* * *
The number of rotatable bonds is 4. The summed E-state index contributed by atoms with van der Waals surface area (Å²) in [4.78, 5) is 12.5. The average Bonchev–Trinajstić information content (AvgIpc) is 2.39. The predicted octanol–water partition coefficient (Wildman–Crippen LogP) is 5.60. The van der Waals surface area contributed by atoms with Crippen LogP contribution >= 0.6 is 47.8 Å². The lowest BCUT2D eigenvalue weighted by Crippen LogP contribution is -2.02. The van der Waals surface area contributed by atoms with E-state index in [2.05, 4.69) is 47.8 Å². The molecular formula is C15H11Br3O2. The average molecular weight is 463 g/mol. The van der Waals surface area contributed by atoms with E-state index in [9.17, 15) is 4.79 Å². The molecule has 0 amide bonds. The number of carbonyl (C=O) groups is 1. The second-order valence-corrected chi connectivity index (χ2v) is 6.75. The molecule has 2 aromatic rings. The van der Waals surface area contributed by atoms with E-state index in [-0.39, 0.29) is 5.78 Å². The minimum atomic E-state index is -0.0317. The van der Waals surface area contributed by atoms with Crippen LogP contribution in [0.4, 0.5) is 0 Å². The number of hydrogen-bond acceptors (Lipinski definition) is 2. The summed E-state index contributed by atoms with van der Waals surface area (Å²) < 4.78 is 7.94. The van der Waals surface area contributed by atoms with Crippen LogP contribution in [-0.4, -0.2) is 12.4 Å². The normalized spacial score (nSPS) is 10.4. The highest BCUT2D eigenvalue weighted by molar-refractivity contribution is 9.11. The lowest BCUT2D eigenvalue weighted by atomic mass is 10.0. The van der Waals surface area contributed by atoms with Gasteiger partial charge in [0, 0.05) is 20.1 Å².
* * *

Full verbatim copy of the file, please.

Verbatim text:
The number of rotatable bonds is 4. The summed E-state index contributed by atoms with van der Waals surface area (Å²) in [4.78, 5) is 12.5. The average Bonchev–Trinajstić information content (AvgIpc) is 2.39. The predicted octanol–water partition coefficient (Wildman–Crippen LogP) is 5.60. The van der Waals surface area contributed by atoms with Crippen LogP contribution >= 0.6 is 47.8 Å². The lowest BCUT2D eigenvalue weighted by Crippen LogP contribution is -2.02. The van der Waals surface area contributed by atoms with E-state index in [2.05, 4.69) is 47.8 Å². The molecular formula is C15H11Br3O2. The average molecular weight is 463 g/mol. The van der Waals surface area contributed by atoms with E-state index in [9.17, 15) is 4.79 Å². The molecule has 0 amide bonds. The number of carbonyl (C=O) groups is 1. The second-order valence-corrected chi connectivity index (χ2v) is 6.75. The molecule has 2 aromatic rings. The van der Waals surface area contributed by atoms with E-state index in [-0.39, 0.29) is 5.78 Å². The minimum atomic E-state index is -0.0317. The van der Waals surface area contributed by atoms with Crippen LogP contribution in [0.4, 0.5) is 0 Å². The number of hydrogen-bond acceptors (Lipinski definition) is 2. The summed E-state index contributed by atoms with van der Waals surface area (Å²) < 4.78 is 7.94. The van der Waals surface area contributed by atoms with Crippen LogP contribution in [-0.4, -0.2) is 12.4 Å². The normalized spacial score (nSPS) is 10.4. The highest BCUT2D eigenvalue weighted by molar-refractivity contribution is 9.11. The lowest BCUT2D eigenvalue weighted by atomic mass is 10.0. The van der Waals surface area contributed by atoms with Gasteiger partial charge in [0, 0.05) is 20.1 Å².